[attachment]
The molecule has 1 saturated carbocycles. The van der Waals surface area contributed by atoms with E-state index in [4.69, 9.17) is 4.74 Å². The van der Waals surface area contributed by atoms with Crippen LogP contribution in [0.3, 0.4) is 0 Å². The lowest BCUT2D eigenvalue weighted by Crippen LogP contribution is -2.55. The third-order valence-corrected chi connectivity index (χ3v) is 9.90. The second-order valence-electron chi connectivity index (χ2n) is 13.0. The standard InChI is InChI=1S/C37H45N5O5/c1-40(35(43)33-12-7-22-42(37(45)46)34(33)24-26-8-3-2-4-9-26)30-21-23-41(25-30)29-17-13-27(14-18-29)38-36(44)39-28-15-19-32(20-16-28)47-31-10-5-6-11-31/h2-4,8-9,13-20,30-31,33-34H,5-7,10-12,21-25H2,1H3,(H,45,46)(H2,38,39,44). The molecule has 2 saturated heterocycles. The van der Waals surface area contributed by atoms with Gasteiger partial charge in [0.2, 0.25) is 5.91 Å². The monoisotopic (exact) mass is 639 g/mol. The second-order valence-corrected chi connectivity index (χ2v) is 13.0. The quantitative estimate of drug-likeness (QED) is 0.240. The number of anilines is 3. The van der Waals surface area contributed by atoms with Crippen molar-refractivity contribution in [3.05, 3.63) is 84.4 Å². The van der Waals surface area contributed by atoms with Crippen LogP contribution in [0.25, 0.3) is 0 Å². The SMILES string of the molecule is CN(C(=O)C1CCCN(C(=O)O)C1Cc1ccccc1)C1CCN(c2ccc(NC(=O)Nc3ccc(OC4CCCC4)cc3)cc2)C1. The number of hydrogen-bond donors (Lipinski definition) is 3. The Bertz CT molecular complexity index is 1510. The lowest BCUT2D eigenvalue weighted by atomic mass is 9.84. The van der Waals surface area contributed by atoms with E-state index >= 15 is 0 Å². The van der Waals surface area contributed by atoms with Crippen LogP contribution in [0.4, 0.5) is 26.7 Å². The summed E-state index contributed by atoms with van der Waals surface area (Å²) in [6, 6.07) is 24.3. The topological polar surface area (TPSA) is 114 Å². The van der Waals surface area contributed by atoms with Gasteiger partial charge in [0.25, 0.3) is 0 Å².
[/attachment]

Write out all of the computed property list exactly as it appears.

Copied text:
The molecule has 1 saturated carbocycles. The van der Waals surface area contributed by atoms with E-state index in [4.69, 9.17) is 4.74 Å². The van der Waals surface area contributed by atoms with Crippen LogP contribution in [0.3, 0.4) is 0 Å². The lowest BCUT2D eigenvalue weighted by Crippen LogP contribution is -2.55. The third-order valence-corrected chi connectivity index (χ3v) is 9.90. The second-order valence-electron chi connectivity index (χ2n) is 13.0. The standard InChI is InChI=1S/C37H45N5O5/c1-40(35(43)33-12-7-22-42(37(45)46)34(33)24-26-8-3-2-4-9-26)30-21-23-41(25-30)29-17-13-27(14-18-29)38-36(44)39-28-15-19-32(20-16-28)47-31-10-5-6-11-31/h2-4,8-9,13-20,30-31,33-34H,5-7,10-12,21-25H2,1H3,(H,45,46)(H2,38,39,44). The molecule has 2 saturated heterocycles. The van der Waals surface area contributed by atoms with Gasteiger partial charge in [0.2, 0.25) is 5.91 Å². The monoisotopic (exact) mass is 639 g/mol. The second-order valence-corrected chi connectivity index (χ2v) is 13.0. The quantitative estimate of drug-likeness (QED) is 0.240. The number of anilines is 3. The van der Waals surface area contributed by atoms with Crippen molar-refractivity contribution in [3.05, 3.63) is 84.4 Å². The van der Waals surface area contributed by atoms with Crippen LogP contribution in [0.25, 0.3) is 0 Å². The SMILES string of the molecule is CN(C(=O)C1CCCN(C(=O)O)C1Cc1ccccc1)C1CCN(c2ccc(NC(=O)Nc3ccc(OC4CCCC4)cc3)cc2)C1. The number of hydrogen-bond donors (Lipinski definition) is 3. The Bertz CT molecular complexity index is 1510. The lowest BCUT2D eigenvalue weighted by atomic mass is 9.84. The van der Waals surface area contributed by atoms with E-state index >= 15 is 0 Å². The van der Waals surface area contributed by atoms with Crippen LogP contribution in [0.4, 0.5) is 26.7 Å². The summed E-state index contributed by atoms with van der Waals surface area (Å²) in [6, 6.07) is 24.3. The topological polar surface area (TPSA) is 114 Å². The van der Waals surface area contributed by atoms with Gasteiger partial charge in [0.25, 0.3) is 0 Å².